Many Americans are feeling the economic hardships and are driven into bankruptcy for one reason or another. While bankrupty is on the rise, many others still do not understand what is bankruptcy or the procedure of filing bankruptcy. In this article, I will try to clear up any unknowns you might have about bankruptcy.
The first step to file for bankruptcy is to attend a credit counseling course with an approved credit counseling agency. To make it easy for everyone, most credit counseling agencies render classroom learning or online learning at your own pace. The government wants to make sure that everyone who is filing for bankruptcy attends the credit counseling course so that he/she knows how to oversee his/her money in the future. It will teach you how to create a budget, and advise you on numerous financial instruments such as 401k, IRA, mortgage loans and whole lot of others. Credit counseling consists of 2 courses, a pre-bankruptcy and a post-bankruptcy course. This is the pre-bankruptcy course. Part of the bankruptcy petition that you will be submitting includes the certificate given to you after the pre-bankruptcy credit counseling course.
The bankruptcy procedure does not start until you have submitted your petition to the court system. Your bankruptcy petition would enclose these documents (along with the intention to file Chapter 7 or Chapter 13 bankruptcy):
Most recent tax return
Schedules of assets and liabilitiesBank statements
Retirement plan statements
Other sources of income
All creditors and the debt
Associated filing fees
Statement of financial affairs
Pre-bankruptcy credit counseling proof
Last 60 days of paystubs
In order to be qualified to file Chapter 7 bankruptcy, you will now have to pass the “means test”. Means test is performed to test if your income is below or above the state’s median income. If your income is above the state’s median income level, then you only option is to file Chapter 13 bankruptcy. Whereas if your income is at or under state’s median income, you will be eligible to file Chapter 7 bankruptcy. Not many people would want to file Chapter 13 bankruptcy, which is also known as the repayment plan. Chapter 13 forces you to pay back a percentage of the debt distribute over a course of 5 years.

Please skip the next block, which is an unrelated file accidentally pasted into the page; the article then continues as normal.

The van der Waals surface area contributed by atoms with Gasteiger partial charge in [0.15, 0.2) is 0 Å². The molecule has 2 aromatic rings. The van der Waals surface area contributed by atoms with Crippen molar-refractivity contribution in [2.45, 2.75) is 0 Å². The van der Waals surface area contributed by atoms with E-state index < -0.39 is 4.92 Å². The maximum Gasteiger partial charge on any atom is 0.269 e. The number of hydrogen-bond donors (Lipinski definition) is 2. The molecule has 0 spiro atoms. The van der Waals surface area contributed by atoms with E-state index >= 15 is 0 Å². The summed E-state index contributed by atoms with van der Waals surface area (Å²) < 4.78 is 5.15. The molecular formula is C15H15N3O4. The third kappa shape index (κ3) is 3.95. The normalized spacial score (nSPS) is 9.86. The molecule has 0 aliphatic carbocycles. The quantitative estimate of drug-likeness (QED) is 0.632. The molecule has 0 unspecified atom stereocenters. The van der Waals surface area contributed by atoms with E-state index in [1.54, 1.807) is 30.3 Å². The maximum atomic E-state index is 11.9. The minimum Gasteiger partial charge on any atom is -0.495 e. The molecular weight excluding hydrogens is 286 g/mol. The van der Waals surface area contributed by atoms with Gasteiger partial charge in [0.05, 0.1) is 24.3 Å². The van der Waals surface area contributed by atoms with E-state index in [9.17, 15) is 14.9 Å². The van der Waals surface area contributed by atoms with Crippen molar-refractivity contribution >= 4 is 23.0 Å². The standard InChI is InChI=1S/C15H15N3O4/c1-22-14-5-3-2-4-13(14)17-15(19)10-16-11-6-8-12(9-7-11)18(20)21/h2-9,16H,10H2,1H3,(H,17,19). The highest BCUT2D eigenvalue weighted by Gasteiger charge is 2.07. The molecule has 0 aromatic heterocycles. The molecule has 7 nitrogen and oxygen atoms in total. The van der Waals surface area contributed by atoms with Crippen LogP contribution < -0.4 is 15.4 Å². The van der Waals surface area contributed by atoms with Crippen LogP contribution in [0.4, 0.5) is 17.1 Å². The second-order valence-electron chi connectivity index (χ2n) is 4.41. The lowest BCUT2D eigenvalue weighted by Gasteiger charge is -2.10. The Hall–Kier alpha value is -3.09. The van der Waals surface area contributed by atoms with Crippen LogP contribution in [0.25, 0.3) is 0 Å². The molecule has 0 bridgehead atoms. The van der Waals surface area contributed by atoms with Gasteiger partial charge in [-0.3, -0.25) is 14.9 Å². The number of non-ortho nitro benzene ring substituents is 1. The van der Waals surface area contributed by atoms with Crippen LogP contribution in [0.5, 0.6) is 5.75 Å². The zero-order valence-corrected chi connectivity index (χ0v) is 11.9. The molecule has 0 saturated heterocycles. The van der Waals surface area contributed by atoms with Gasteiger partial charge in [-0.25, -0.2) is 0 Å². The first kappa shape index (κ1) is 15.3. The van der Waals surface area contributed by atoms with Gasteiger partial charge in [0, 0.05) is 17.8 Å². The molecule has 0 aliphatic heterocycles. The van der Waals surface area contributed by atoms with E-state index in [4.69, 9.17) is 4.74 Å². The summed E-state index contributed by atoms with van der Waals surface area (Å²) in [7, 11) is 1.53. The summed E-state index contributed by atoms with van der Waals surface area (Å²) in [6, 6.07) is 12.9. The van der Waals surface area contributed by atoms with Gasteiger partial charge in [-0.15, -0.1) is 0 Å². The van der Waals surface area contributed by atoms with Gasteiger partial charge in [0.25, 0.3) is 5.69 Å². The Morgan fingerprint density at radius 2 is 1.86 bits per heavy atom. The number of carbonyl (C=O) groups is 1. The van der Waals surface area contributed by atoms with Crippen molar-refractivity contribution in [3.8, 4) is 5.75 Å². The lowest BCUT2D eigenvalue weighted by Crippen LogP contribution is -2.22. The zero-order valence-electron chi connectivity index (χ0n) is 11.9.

You will be assigned a bankruptcy trustee and the date of your 341 meeting 7-10 days after you have submitted your bankruptcy petition. 341 meeting is usually scheduled within 30 days after you have submitted your bankruptcy petition. 341 meeting is conducted by the trustee whose duty is to make sure that all the documents presented are complete and spot on. The creditors are informed of the 341 meeting and they can present their case to the trustee if they choose to. Since most creditors do not show up at the 341 meeting, if by chance the creditors do show up, they are mostly likely there to dispute your debt discharge.
After the 341 meeting, you are essentially in a holding pattern for the next 45-60 days. The creditors will be given the chance within this 45-60 days to file any protest against your bankruptcy discharge. If no creditor objects to the debt discharge, the bankruptcy judge assigned to your case will issue the discharge papers. When you are issued the bankruptcy discharge papers, no creditors can ever come after you for the debt repayment, hence making you debt free.
Given the massive number of bankruptcy filings in the last few years, you should expect your case to be settled from the start to finish in about 4-6 months. If you are looking for additional information on bankruptcy, please visit our website at tofilebankruptcyornot.com.
Steve Sanchez has recently overcome the economic depression of 2008-2009 by declaring bankruptcy. Even though bankruptcy has devastated Steve financially and emotionally, Steve has rebuilt his businesses in the last 6 months and he has not looked back since.One of his project is to educate people on bankruptcy. Having gone through the ordeal himself, he has first hand knowledge of the pros and cons of filing for bankruptcy protection. Please visit his site http://ToFileBankruptcyOrNot.com if you want additional information regarding bankruptcy.